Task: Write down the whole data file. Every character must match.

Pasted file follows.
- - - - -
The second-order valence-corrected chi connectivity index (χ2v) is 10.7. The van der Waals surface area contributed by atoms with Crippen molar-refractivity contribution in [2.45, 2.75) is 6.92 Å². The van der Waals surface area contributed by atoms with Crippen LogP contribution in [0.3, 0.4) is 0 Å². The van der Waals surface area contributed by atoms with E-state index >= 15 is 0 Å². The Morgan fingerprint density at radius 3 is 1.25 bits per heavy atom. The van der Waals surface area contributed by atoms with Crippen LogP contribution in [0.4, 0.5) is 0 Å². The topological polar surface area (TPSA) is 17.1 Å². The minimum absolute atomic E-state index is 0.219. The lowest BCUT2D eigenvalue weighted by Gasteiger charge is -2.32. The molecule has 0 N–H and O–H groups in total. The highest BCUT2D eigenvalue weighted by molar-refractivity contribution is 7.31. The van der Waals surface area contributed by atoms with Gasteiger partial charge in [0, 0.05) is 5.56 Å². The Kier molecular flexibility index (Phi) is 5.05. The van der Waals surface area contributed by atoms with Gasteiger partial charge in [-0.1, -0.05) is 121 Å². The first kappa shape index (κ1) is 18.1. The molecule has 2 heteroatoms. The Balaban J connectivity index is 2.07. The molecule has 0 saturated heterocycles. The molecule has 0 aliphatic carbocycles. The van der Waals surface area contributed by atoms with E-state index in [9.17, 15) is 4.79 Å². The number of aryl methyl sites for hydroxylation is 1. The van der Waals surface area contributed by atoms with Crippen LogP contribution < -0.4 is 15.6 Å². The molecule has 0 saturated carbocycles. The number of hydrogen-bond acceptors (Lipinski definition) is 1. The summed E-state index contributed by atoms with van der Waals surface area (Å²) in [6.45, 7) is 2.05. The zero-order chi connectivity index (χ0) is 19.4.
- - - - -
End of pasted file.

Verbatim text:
The second-order valence-corrected chi connectivity index (χ2v) is 10.7. The van der Waals surface area contributed by atoms with Crippen molar-refractivity contribution in [2.45, 2.75) is 6.92 Å². The van der Waals surface area contributed by atoms with Crippen LogP contribution in [0.3, 0.4) is 0 Å². The van der Waals surface area contributed by atoms with E-state index >= 15 is 0 Å². The Morgan fingerprint density at radius 3 is 1.25 bits per heavy atom. The van der Waals surface area contributed by atoms with Crippen LogP contribution in [0.4, 0.5) is 0 Å². The topological polar surface area (TPSA) is 17.1 Å². The minimum absolute atomic E-state index is 0.219. The lowest BCUT2D eigenvalue weighted by Gasteiger charge is -2.32. The molecule has 0 N–H and O–H groups in total. The highest BCUT2D eigenvalue weighted by molar-refractivity contribution is 7.31. The van der Waals surface area contributed by atoms with Gasteiger partial charge in [0, 0.05) is 5.56 Å². The Kier molecular flexibility index (Phi) is 5.05. The van der Waals surface area contributed by atoms with Gasteiger partial charge in [-0.1, -0.05) is 121 Å². The first kappa shape index (κ1) is 18.1. The molecule has 2 heteroatoms. The Balaban J connectivity index is 2.07. The molecule has 0 saturated heterocycles. The molecule has 0 aliphatic carbocycles. The van der Waals surface area contributed by atoms with E-state index in [9.17, 15) is 4.79 Å². The number of aryl methyl sites for hydroxylation is 1. The van der Waals surface area contributed by atoms with Crippen LogP contribution < -0.4 is 15.6 Å². The molecule has 0 saturated carbocycles. The number of hydrogen-bond acceptors (Lipinski definition) is 1. The summed E-state index contributed by atoms with van der Waals surface area (Å²) in [6.45, 7) is 2.05. The zero-order chi connectivity index (χ0) is 19.4.